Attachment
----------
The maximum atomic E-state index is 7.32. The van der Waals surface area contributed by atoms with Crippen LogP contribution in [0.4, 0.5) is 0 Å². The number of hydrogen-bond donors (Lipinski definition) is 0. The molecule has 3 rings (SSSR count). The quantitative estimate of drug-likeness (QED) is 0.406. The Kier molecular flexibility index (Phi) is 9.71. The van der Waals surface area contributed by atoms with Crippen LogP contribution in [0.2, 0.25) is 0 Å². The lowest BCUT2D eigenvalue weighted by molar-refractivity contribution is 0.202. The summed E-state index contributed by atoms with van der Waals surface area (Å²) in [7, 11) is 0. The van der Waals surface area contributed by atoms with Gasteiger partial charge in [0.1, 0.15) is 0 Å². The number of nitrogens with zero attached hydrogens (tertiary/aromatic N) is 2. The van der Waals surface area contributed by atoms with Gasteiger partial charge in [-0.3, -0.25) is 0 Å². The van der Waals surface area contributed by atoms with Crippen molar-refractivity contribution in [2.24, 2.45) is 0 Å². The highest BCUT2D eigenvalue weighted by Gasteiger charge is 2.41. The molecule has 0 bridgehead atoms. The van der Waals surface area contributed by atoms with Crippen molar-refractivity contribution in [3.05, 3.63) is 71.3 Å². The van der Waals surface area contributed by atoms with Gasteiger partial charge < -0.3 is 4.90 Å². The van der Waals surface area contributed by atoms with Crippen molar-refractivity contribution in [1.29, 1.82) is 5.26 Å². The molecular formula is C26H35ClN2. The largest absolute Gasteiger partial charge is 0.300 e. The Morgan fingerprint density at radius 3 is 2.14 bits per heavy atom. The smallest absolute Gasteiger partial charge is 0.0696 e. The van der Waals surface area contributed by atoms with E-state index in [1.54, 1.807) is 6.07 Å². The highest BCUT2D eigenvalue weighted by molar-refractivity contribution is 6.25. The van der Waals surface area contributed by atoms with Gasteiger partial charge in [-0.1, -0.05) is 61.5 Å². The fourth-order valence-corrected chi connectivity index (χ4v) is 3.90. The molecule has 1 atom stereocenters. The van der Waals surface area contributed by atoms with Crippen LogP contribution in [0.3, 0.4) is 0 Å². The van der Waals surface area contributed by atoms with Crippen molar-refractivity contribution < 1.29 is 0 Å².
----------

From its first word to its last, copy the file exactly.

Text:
The maximum atomic E-state index is 7.32. The van der Waals surface area contributed by atoms with Crippen LogP contribution in [0.4, 0.5) is 0 Å². The number of hydrogen-bond donors (Lipinski definition) is 0. The molecule has 3 rings (SSSR count). The quantitative estimate of drug-likeness (QED) is 0.406. The Kier molecular flexibility index (Phi) is 9.71. The van der Waals surface area contributed by atoms with Crippen LogP contribution in [0.2, 0.25) is 0 Å². The lowest BCUT2D eigenvalue weighted by molar-refractivity contribution is 0.202. The summed E-state index contributed by atoms with van der Waals surface area (Å²) in [7, 11) is 0. The van der Waals surface area contributed by atoms with Gasteiger partial charge in [0.1, 0.15) is 0 Å². The number of nitrogens with zero attached hydrogens (tertiary/aromatic N) is 2. The van der Waals surface area contributed by atoms with Gasteiger partial charge in [-0.3, -0.25) is 0 Å². The van der Waals surface area contributed by atoms with Crippen molar-refractivity contribution in [2.24, 2.45) is 0 Å². The highest BCUT2D eigenvalue weighted by Gasteiger charge is 2.41. The molecule has 0 bridgehead atoms. The van der Waals surface area contributed by atoms with Crippen molar-refractivity contribution in [3.05, 3.63) is 71.3 Å². The van der Waals surface area contributed by atoms with Gasteiger partial charge < -0.3 is 4.90 Å². The van der Waals surface area contributed by atoms with Crippen molar-refractivity contribution in [1.29, 1.82) is 5.26 Å². The molecular formula is C26H35ClN2. The largest absolute Gasteiger partial charge is 0.300 e. The Morgan fingerprint density at radius 3 is 2.14 bits per heavy atom. The smallest absolute Gasteiger partial charge is 0.0696 e. The van der Waals surface area contributed by atoms with E-state index in [1.54, 1.807) is 6.07 Å². The highest BCUT2D eigenvalue weighted by molar-refractivity contribution is 6.25. The van der Waals surface area contributed by atoms with Gasteiger partial charge in [-0.1, -0.05) is 61.5 Å². The fourth-order valence-corrected chi connectivity index (χ4v) is 3.90. The molecule has 1 atom stereocenters. The van der Waals surface area contributed by atoms with Crippen LogP contribution in [0.3, 0.4) is 0 Å². The van der Waals surface area contributed by atoms with Crippen molar-refractivity contribution < 1.29 is 0 Å².